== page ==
MFA Alum Nicole McCarthy publishes her first book, A Summoning
Nicole McCarthy’s (MFA 2017) first book, A Summoning, has just been published by Heavy Feather Review. An expansion of McCarthy’s MFA in Creative Writing & Poetics thesis, “Manor of Memory,” the book asks Can we re-write a memory? Can we purge those that are a danger to us? Mudding the line between fiction and nonfiction, poetry and prose, text and image, the book is fragmented but fluid, weaving in and out of different forms to show how malleable and unreliable memory can be; how it manifests in the body, mentally, physically, emotionally; how it mutates and betrays as we age. Through a series of scientific and historical essays, poetic meditations, and memory experiments, McCarthy invites the reader to encounter her attempt at rewriting moments of trauma while coming to terms with a family member in the early stages of memory loss.
“This book would not exist without the dedication and generosity of Renee Gladman, Amaranth Borsuk, Rebecca Brown, and many others in the MFA program. I’ll be forever grateful for the guidance and constant support I’ve received,” writes McCarthy. While working with thesis advisor Renee Gladman, McCarthy started building out memory blueprints, visuals built with texts, encompassing memories she felt locked in her body like different rooms of a house. When she shared these with Gladman, McCarthy says, “She told me I was on to something and to keep pushing on this exploration of memory, and that’s when I felt my book begin.”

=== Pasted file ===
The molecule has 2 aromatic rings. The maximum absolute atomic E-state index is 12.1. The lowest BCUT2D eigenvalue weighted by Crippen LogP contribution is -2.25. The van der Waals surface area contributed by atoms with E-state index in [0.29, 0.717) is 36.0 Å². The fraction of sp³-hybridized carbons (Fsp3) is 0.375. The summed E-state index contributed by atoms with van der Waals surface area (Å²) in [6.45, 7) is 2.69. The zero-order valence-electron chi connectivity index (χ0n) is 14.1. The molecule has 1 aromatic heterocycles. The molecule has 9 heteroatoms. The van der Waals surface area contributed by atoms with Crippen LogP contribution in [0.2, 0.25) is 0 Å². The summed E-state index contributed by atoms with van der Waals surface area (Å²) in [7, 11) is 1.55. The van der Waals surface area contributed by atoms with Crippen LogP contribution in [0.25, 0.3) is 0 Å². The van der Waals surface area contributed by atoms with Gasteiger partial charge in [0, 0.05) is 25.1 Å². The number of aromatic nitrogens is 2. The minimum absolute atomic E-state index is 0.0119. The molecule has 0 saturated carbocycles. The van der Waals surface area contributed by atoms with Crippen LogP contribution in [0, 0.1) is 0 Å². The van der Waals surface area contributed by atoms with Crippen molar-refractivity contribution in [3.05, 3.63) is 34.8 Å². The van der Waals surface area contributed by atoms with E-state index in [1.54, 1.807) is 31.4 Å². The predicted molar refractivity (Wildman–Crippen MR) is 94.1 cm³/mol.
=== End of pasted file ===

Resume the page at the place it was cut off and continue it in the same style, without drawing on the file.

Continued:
McCarthy wanted to create a conceptual nonfiction book about how unreliable memory can be as it lives in our bodies, and about the desire to change certain memories: painful ones from an abusive past relationship, fresh ones to protect, even memories she didn’t have but wished she did. That’s when McCarthy decided she would experiment with her own memories through exercises in the book and through the process of frequent recall, with the idea that over time her memories will have adapted to some of the changes that appear in the text. The scientific and historical micro essays woven throughout the book serve as the foundation to support her theory that memories can be permanently altered.